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Andante con moto K 72
Suite K 88
Solo dramatique K 101
Andantino K 107
Serenade K 108
Novelette K 116


Among the earliest surviving juvenile compositions by Ferruccio Busoni (1866–1924) is a series of pieces for the clarinet, most of them with piano accompaniment. He had good cause to write them: his father Ferdinando Busoni was a clarinettist who wrote a Scuola per il clarinetto in 1883 and made a reputation for himself by undertaking concert tours in Italy and abroad; his... more


About the Composer


Ferruccio Busoni

Important composer, pianist, conductor, and music essayist who advocated for classicality and classicism in a mode of thought aligned with progress. In addition, he adapted and transcribed quite a few works, especially those of Johann Sebastian Bach.

1866Born in Empoli on April 1, the son of a clarinetist and a pianist. His parents foster his musical education. Prodigy: early career as a pianist.
1887String Quartet in D minor, Op. 26.
from 1888Piano instructor in Helsinki, Moscow, and Boston.
1890Participates in the piano and composition categories of the Rubinstein Competition in St. Petersburg with his Sonata No. 1 in E minor, for violin and piano, Op. 29; the Two Pieces for Piano, Op. 30a; and Konzertstück for Piano and Orchestra, Op. 31a. This last piece wins the first prize in composition.
1894Moves to Berlin.
1897/1904Comedy Overture, Op. 38.
1903–04Concerto, Op. 39, for piano, orchestra, and male choir in five movements with a concluding choral movement.
1907Essay: “Sketch of a New Esthetic of Music.”
1909“Berceuse élégiaque,” Op. 42.
1909–10Second tour of America.
1910“Fantasia contrappuntistica” for piano as an attempt to find a conclusion for Bach’s “Art of Fugue.”
1912Performance in Hamburg of his opera “Die Brautwahl” (“The Bridal Choice”).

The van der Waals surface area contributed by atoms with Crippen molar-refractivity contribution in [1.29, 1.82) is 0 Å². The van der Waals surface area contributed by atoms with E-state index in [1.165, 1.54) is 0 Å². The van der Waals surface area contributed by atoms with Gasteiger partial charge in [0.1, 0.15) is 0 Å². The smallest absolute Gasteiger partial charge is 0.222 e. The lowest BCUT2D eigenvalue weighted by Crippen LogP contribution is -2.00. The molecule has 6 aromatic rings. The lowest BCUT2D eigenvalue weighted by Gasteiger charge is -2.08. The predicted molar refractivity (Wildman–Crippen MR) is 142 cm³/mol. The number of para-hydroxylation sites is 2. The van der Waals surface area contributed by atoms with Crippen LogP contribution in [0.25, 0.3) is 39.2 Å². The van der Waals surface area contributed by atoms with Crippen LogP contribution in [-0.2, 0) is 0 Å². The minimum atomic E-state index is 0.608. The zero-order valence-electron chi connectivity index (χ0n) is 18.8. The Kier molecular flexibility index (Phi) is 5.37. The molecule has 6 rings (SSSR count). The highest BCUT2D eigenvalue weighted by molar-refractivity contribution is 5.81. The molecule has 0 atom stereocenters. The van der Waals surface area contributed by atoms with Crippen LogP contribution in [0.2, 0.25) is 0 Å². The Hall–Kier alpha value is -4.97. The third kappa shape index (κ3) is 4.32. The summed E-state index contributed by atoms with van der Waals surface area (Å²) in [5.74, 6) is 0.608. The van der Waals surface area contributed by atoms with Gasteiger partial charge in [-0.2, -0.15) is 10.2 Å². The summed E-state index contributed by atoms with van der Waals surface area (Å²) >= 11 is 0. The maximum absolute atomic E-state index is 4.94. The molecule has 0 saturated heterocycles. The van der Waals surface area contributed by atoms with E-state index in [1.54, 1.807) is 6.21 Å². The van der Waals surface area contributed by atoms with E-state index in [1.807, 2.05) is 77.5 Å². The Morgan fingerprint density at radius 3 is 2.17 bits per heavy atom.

1913Director of the Liceo Musicale in Bologna.
1915Rondò arlecchinesco, Op. 46.
1915–20Living in Zurich, due to the war.
1917Performances in Zurich of his operas “Turandot” and “Arlecchino”; they draw upon the Commedia dell’arte.
1920Director of a master class at the Prussian Arts Academy in Berlin. Tanzwalzer, Op. 53.1922 Essay “On the Unity of Music.”
1924Dies in Berlin on July 27.
1925Posthumous performance in Dresden of his opera “Doktor Faust.”

© 2003, 2010 Philipp Reclam jun. GmbH & Co. KG, Stuttgart

About the Authors



Georg Meerwein (Editor)

Prof. Georg Meerwein, born 1932 in Bickensohl am Kaiserstuhl, first studied Protestant church music at the Badische Musikhochschule in Karlsruhe, but then changed over to orchestral music with oboe as his main subject at the Staatliche Hochschule für Musik in Freiburg.

Meerwein performed as a soloist all over the world for several decades and was also a visiting professor at universities in Europe and Latin America, including at the Universidade Federal da Bahia Brazil from 1958 to 1961. Between 1989 and 2009 he gave master-classes in many South American countries. From 1962 to 1996 he was solo oboist and cor anglais player with the Bamberg Symphony Orchestra. As well as numerous radio and television appearances, Meerwein has, amongst other things, also made a recording of Mozart’s Piano Quintet K. 452 with Ingrid Haebler for Philips. He died on 25 December 2016.


Klaus Schilde (Fingering)

Prof. Klaus Schilde, born in 1926, spent his childhood in Dresden. There he was greatly influenced by Walter Engel, who taught him the piano (Kodaly method), composition and violin. From 1946–1948 he studied at the music conservatory in Leipzig with Hugo Steurer. After moving to the west in 1952 he studied with Walter Gieseking and Edwin Fischer, as well as with Marguerite Long, Lucette Descaves and Nadia Boulanger in Paris.

Schilde won numerous prizes. From 1947 onwards he gave concerts as a soloist and chamber musician on almost every single continent with renowned orchestras. He taught at the music conservatories in East Berlin Detmold, West Berlin, Munich, Tokyo (Geidai) and Weimar. From 1988–1991 he was President of the Staatliche Hochschule für Musik und Theater in Munich, where he also taught for decades as a professor. There are numerous radio and television broadcasts with Klaus Schilde as well as CD recordings. Schilde has contributed fingerings to almost 100 Henle Urtext editions.

Prof. Klaus Schilde passed away on 10 December, 2020.